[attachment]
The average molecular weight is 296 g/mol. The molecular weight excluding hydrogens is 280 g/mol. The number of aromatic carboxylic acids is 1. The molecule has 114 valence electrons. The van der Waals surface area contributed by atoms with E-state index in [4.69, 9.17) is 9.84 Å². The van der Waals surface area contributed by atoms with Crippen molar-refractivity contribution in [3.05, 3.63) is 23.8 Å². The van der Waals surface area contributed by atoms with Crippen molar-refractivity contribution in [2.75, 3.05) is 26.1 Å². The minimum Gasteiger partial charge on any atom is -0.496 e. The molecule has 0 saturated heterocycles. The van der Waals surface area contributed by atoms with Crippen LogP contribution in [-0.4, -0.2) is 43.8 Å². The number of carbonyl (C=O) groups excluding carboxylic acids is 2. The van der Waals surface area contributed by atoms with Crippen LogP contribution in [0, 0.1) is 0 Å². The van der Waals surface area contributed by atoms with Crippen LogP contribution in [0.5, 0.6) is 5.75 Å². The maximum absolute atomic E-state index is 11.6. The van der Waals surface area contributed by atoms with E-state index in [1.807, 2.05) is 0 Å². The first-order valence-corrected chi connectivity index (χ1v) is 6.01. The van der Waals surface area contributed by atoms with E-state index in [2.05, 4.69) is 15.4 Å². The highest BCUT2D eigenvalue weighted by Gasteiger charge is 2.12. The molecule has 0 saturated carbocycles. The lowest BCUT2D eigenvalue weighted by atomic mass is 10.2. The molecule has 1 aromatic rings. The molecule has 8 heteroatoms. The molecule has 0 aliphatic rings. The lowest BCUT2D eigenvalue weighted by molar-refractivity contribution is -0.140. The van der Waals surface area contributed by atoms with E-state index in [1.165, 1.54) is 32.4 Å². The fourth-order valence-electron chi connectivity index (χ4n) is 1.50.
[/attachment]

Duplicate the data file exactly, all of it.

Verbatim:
The average molecular weight is 296 g/mol. The molecular weight excluding hydrogens is 280 g/mol. The number of aromatic carboxylic acids is 1. The molecule has 114 valence electrons. The van der Waals surface area contributed by atoms with E-state index in [4.69, 9.17) is 9.84 Å². The van der Waals surface area contributed by atoms with Crippen molar-refractivity contribution in [3.05, 3.63) is 23.8 Å². The van der Waals surface area contributed by atoms with Crippen molar-refractivity contribution in [2.75, 3.05) is 26.1 Å². The minimum Gasteiger partial charge on any atom is -0.496 e. The molecule has 0 saturated heterocycles. The van der Waals surface area contributed by atoms with Crippen LogP contribution in [-0.4, -0.2) is 43.8 Å². The number of carbonyl (C=O) groups excluding carboxylic acids is 2. The van der Waals surface area contributed by atoms with Crippen LogP contribution in [0, 0.1) is 0 Å². The van der Waals surface area contributed by atoms with Crippen LogP contribution in [0.5, 0.6) is 5.75 Å². The maximum absolute atomic E-state index is 11.6. The van der Waals surface area contributed by atoms with E-state index in [1.807, 2.05) is 0 Å². The first-order valence-corrected chi connectivity index (χ1v) is 6.01. The van der Waals surface area contributed by atoms with E-state index in [2.05, 4.69) is 15.4 Å². The highest BCUT2D eigenvalue weighted by Gasteiger charge is 2.12. The molecule has 0 saturated carbocycles. The lowest BCUT2D eigenvalue weighted by atomic mass is 10.2. The molecule has 1 aromatic rings. The molecule has 8 heteroatoms. The molecule has 0 aliphatic rings. The lowest BCUT2D eigenvalue weighted by molar-refractivity contribution is -0.140. The van der Waals surface area contributed by atoms with E-state index in [1.165, 1.54) is 32.4 Å². The fourth-order valence-electron chi connectivity index (χ4n) is 1.50.